An Asian industry group that includes Google, Facebook and Twitter has warned that tech companies could stop offering their services in Hong Kong if Chinese territory considers changing privacy laws.
The warning came in a letter sent by the Asia Internet Coalition, of which all three companies, in addition to Apple Inc, LinkedIn and others, are members.
Proposed amendments to privacy laws in Hong Kong could see individuals face “severe penalties,” said June 25 letter to the territory’s privacy commissioner Ada Chung. Lai-ling, without specifying what the penalties would be.
“The introduction of sanctions targeting individuals is not aligned with global norms and trends,” said the letter, the content of which was first reported by The Wall Street Journal.
“The only way to avoid these sanctions for technology companies would be to refrain from investing and offering their services in Hong Kong, thus depriving Hong Kong companies and consumers, while also creating new barriers to the market. trade. “
In the six-page document, AIC CEO Jeff Paine acknowledged that the proposed changes focus on the security and privacy of individuals’ personal data. “However, we wish to stress that doxing is a matter of serious concern,” he wrote.
Hong Kong saw an unprecedented wave of doxing – or the public disclosure of private or identifying information about an individual or organization – during the mass pro-democracy protests in Hong Kong in 2019. Personal details have come to light been disclosed by parties on both sides, along with the police, politicians, journalists and activists targeted, as well as their families.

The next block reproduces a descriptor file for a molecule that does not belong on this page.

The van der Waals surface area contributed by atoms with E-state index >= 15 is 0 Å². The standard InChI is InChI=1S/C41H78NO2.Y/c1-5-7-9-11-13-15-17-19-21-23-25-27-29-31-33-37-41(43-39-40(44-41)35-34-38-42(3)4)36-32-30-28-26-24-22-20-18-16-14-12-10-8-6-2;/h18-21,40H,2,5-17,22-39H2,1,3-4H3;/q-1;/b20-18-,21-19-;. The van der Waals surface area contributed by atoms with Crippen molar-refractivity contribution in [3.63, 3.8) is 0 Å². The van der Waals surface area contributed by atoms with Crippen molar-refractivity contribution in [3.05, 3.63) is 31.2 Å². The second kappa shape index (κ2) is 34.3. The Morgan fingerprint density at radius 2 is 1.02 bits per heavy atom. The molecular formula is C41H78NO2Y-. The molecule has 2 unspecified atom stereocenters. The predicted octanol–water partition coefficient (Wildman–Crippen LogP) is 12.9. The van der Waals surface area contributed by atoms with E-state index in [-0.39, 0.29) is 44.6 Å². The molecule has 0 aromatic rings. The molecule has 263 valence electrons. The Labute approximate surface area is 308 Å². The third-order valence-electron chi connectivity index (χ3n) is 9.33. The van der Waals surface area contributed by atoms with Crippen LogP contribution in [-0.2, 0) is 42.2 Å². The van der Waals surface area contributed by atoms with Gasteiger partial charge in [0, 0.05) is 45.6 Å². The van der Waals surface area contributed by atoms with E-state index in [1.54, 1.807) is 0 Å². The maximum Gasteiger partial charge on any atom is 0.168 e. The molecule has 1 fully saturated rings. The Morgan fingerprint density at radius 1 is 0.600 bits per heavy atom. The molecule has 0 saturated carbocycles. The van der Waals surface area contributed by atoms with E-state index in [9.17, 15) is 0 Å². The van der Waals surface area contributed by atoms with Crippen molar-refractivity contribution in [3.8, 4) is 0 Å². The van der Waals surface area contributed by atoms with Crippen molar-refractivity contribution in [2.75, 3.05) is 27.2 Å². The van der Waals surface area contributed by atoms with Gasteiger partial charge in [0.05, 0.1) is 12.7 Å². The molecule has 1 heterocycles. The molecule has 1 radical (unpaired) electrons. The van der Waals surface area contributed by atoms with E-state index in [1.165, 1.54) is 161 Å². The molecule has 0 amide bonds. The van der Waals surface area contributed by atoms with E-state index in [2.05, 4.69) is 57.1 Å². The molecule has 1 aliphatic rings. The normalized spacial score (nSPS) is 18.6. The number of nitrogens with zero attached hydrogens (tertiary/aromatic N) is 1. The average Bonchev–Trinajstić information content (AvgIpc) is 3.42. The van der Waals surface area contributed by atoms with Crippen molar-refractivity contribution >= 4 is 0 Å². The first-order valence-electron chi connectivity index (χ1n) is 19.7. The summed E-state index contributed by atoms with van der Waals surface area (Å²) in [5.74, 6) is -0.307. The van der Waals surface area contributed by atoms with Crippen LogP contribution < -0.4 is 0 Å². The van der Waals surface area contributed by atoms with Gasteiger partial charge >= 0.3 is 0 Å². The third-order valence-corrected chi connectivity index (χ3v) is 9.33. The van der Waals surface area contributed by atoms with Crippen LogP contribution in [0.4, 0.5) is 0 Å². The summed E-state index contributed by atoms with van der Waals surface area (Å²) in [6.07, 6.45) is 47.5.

Details of the home addresses of some officers and children’s schools were also revealed by anti-government protesters, some of whom threatened them and their families online.
“We… believe that any anti-doxing legislation, which may have the effect of restricting freedom of expression, must be based on the principles of necessity and proportionality,” said AIC.
Facebook did not immediately respond to a request for comment from Reuters, while Twitter referred questions to AIC. Google declined to comment.
A sweeping crackdown on opposition and dissent by Hong Kong officials gained momentum with the implementation of a Beijing-designed national security law last year. More than 10,000 people have been arrested in connection with the protests, and at least 128, including journalists and politicians, in connection with new national security offenses. The Hong Kong government has dismissed international criticism of its crackdown and instead pledged to further strengthen the laws to bring “stability” to the city.
– Reuters contributed to this report